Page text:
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Russia's De-Facto State Religion

Russia's De-Facto State Religion

Former communist Russia now upholds freedom of religion on paper, but practices a different policy in real life.

Reports indicate that religious freedom is being squashed under President Vladimir V. Putin, whose government has in a sense tacitly endorsed the Russian Orthodox Church as the official state religion. Putin frequently appears with the Orthodox head, Patriarch Aleksei II, on television.

Other Christian denominations, however, are suppressed – proselytizing by Protestants is all but banned and harassment of Protestant worshippers is meant to discourage adherents, according to the New York Times.

Protestant groups are linked to the United States and the West, groups that both Putin and Aleksei often denounce in their effort to restore Russia's power that was lost after the dissolve of the Soviet Union.

In Moscow, the city's chief Russian Orthodox priest gave a sermon last month on local television with the theme of Protestant heretics.

"We deplore those who are led astray — those Jehovah's Witnesses, Baptists, evangelicals, Pentecostals and many others who cut Christ's robes like bandits, who are like the soldiers who crucified Christ, who ripped apart Christ's holy coat," declared the priest, the Rev. Aleksei D. Zorin, according to the New York Times.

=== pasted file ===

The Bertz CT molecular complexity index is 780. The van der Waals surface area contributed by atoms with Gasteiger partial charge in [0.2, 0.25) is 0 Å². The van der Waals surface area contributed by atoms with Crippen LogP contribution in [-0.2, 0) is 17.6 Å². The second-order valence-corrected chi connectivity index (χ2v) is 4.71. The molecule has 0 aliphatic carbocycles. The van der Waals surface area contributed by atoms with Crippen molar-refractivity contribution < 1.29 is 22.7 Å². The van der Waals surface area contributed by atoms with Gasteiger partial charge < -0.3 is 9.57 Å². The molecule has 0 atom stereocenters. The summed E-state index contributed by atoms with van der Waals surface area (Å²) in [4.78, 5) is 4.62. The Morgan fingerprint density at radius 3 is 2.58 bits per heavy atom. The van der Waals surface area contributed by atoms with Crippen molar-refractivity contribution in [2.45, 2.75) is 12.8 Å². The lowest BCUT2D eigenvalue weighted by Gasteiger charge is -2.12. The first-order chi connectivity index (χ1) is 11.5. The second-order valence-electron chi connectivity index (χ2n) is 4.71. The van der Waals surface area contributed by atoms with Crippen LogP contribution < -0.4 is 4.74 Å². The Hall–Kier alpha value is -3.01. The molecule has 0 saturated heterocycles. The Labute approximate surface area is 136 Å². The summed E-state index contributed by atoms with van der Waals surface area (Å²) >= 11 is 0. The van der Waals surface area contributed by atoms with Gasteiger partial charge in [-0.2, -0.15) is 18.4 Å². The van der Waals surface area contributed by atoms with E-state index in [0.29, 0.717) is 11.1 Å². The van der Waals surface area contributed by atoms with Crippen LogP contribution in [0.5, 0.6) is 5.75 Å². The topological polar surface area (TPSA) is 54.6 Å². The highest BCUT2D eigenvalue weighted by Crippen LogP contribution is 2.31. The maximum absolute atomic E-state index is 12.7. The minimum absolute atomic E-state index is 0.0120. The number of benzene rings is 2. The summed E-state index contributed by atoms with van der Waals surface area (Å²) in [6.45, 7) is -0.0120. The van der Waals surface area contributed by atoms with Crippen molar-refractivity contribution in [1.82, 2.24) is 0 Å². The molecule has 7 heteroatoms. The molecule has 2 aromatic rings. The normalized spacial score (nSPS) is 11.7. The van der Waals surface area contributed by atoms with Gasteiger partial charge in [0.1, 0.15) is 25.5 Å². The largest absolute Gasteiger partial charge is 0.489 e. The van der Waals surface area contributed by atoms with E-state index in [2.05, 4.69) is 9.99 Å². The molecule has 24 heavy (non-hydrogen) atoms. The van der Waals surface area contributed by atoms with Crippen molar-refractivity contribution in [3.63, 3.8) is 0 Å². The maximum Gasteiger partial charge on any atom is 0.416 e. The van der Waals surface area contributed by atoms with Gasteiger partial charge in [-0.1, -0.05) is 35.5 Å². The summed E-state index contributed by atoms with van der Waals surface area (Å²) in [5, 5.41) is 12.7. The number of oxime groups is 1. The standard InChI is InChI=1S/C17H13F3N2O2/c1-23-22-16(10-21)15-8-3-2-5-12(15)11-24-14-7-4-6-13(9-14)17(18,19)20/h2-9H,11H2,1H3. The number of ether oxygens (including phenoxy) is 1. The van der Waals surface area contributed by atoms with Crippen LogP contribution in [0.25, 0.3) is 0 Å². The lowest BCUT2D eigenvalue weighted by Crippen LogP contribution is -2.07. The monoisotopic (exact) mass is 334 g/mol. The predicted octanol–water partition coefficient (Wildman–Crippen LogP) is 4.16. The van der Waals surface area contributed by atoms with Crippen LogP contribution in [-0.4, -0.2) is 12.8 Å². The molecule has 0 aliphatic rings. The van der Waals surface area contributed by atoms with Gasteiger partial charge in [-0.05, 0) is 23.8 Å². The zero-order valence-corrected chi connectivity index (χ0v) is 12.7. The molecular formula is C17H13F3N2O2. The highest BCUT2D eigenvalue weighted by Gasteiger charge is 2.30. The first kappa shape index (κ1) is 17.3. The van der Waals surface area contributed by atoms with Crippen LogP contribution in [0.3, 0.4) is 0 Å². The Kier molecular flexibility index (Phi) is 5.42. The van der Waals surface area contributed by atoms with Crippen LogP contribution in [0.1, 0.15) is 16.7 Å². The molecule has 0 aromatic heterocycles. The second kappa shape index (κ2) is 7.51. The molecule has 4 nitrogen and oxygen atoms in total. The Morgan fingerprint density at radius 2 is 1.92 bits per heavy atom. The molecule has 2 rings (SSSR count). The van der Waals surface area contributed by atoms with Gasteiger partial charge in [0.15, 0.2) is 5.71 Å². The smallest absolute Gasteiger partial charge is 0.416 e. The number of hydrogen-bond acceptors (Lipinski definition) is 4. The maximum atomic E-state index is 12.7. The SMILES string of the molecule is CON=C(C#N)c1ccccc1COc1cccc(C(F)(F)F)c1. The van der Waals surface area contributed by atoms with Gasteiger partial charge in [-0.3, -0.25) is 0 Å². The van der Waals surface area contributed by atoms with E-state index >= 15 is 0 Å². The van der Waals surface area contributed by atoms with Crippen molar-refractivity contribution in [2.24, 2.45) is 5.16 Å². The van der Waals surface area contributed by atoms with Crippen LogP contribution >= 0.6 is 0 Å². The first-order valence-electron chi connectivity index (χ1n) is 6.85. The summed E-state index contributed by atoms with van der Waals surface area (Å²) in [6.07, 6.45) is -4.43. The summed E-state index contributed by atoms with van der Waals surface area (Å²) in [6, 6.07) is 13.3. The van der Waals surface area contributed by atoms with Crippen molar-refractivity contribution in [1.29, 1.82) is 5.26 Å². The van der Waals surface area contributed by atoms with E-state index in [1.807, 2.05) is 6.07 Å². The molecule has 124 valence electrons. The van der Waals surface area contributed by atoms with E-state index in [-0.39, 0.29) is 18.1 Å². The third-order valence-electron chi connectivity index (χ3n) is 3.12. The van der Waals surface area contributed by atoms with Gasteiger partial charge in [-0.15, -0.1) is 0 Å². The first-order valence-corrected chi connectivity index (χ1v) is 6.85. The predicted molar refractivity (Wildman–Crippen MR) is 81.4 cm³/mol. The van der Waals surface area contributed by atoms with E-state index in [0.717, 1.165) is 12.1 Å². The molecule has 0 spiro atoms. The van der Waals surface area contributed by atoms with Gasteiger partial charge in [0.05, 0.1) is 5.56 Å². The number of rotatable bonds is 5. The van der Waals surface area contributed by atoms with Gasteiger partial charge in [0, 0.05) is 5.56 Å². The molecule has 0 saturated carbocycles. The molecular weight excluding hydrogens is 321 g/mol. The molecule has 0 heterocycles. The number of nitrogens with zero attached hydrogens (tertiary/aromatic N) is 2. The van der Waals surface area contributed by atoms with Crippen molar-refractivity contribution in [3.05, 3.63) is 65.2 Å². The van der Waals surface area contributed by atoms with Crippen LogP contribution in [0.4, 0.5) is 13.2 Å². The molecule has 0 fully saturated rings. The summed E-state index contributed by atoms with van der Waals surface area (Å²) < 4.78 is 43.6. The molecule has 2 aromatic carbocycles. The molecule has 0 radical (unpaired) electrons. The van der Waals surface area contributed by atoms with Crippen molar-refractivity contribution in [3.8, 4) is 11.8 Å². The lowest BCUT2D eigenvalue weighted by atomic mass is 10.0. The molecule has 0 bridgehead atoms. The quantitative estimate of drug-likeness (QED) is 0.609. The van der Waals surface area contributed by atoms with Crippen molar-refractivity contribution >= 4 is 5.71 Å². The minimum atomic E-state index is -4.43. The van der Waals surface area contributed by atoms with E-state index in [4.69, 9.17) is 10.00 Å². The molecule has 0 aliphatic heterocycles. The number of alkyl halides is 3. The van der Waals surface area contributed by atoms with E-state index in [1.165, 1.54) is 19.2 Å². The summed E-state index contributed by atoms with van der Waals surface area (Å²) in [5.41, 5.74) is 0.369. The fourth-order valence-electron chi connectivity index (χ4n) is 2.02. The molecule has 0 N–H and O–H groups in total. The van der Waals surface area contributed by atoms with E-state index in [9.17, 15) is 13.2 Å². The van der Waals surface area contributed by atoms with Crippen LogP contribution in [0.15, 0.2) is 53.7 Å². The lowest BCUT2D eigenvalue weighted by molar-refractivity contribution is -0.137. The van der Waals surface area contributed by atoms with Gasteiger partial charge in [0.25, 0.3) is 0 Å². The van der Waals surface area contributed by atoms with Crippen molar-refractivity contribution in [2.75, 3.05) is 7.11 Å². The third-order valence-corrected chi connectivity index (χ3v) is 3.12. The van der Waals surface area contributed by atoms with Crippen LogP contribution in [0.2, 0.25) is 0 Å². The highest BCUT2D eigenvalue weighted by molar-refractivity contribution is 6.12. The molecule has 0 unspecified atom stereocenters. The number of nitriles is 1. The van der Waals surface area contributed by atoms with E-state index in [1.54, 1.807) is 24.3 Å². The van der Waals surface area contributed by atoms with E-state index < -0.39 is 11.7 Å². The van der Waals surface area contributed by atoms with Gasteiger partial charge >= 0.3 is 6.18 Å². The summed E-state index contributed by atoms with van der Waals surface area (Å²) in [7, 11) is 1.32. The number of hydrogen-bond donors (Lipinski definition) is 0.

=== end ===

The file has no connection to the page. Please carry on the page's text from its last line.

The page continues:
Protestant churches are required by law to register with the government if they do anything ore than pray in an apartment. But even when the churches register, the government usually finds fault with their paperwork and reject their application to be a legal body of worshippers

"They have made us into lepers to scare people away," said the Rev. Vladimir Pakhomov, minister of a Methodist Church in Russia. "There is this climate that you can feel with your every cell: 'It's not ours, it's American, it's alien; since it's alien we cannot expect anything good from it.' It's ignorance, all around."

In some areas, officials accuse the American military intelligence of using Protestant "sects" to gain access to Russia.

Russian officials usually refer to Protestant churches using the term "sect."

While church attendance remains low, Russians are embracing Russian Orthodoxy as part of their identity. A recent poll showed 71 percent of respondents consider themselves Russian Orthodox, up from 59 percent in 2003.

There are about 2 million Protestants out of Russia's 142 million population.

The Russian Orthodox Church also has a tense relationship with the Vatican, accusing Catholics of trying to convert Russians.

Russia's population is composed of about 15 to 20 percent Russian Orthodox, 10 to 15 percent Muslim, and only about two percent other Christians, according to the CIA World Factbook. A large population of Russia is non-practicing believers or non-believers, a result of the atheistic decades under Soviet rule.

A major study by the German think tank Bertelsmann Foundation found that Russia is the least religious country in Europe, with only 50 percent saying they are religious and only seven percent, highly religious.

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